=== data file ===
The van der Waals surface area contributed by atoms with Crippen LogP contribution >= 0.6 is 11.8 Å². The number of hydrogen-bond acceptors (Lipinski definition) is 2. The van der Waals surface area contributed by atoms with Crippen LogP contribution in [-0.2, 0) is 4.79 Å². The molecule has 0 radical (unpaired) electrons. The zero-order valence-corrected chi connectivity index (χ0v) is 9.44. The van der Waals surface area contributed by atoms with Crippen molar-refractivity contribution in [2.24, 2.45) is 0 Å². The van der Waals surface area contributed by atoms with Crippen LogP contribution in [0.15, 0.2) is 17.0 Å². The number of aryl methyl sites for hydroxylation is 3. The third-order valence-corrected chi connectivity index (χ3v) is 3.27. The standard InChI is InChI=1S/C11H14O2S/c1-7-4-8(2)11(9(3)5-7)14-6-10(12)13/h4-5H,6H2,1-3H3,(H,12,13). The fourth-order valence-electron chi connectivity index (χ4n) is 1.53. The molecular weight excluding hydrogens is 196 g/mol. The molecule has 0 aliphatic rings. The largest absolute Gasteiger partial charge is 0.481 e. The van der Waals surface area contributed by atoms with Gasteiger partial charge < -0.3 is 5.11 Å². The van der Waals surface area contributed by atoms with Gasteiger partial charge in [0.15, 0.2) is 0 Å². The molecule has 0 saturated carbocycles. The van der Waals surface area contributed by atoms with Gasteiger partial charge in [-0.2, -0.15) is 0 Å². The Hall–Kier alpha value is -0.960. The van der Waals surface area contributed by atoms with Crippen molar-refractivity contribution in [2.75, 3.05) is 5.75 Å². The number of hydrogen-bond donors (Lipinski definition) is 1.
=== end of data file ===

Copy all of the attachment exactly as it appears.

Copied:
The van der Waals surface area contributed by atoms with Crippen LogP contribution >= 0.6 is 11.8 Å². The number of hydrogen-bond acceptors (Lipinski definition) is 2. The van der Waals surface area contributed by atoms with Crippen LogP contribution in [-0.2, 0) is 4.79 Å². The molecule has 0 radical (unpaired) electrons. The zero-order valence-corrected chi connectivity index (χ0v) is 9.44. The van der Waals surface area contributed by atoms with Crippen molar-refractivity contribution in [2.24, 2.45) is 0 Å². The van der Waals surface area contributed by atoms with Crippen LogP contribution in [0.15, 0.2) is 17.0 Å². The number of aryl methyl sites for hydroxylation is 3. The third-order valence-corrected chi connectivity index (χ3v) is 3.27. The standard InChI is InChI=1S/C11H14O2S/c1-7-4-8(2)11(9(3)5-7)14-6-10(12)13/h4-5H,6H2,1-3H3,(H,12,13). The fourth-order valence-electron chi connectivity index (χ4n) is 1.53. The molecular weight excluding hydrogens is 196 g/mol. The molecule has 0 aliphatic rings. The largest absolute Gasteiger partial charge is 0.481 e. The van der Waals surface area contributed by atoms with Gasteiger partial charge < -0.3 is 5.11 Å². The van der Waals surface area contributed by atoms with Gasteiger partial charge in [0.15, 0.2) is 0 Å². The molecule has 0 saturated carbocycles. The van der Waals surface area contributed by atoms with Gasteiger partial charge in [-0.2, -0.15) is 0 Å². The Hall–Kier alpha value is -0.960. The van der Waals surface area contributed by atoms with Crippen molar-refractivity contribution in [2.75, 3.05) is 5.75 Å². The number of hydrogen-bond donors (Lipinski definition) is 1.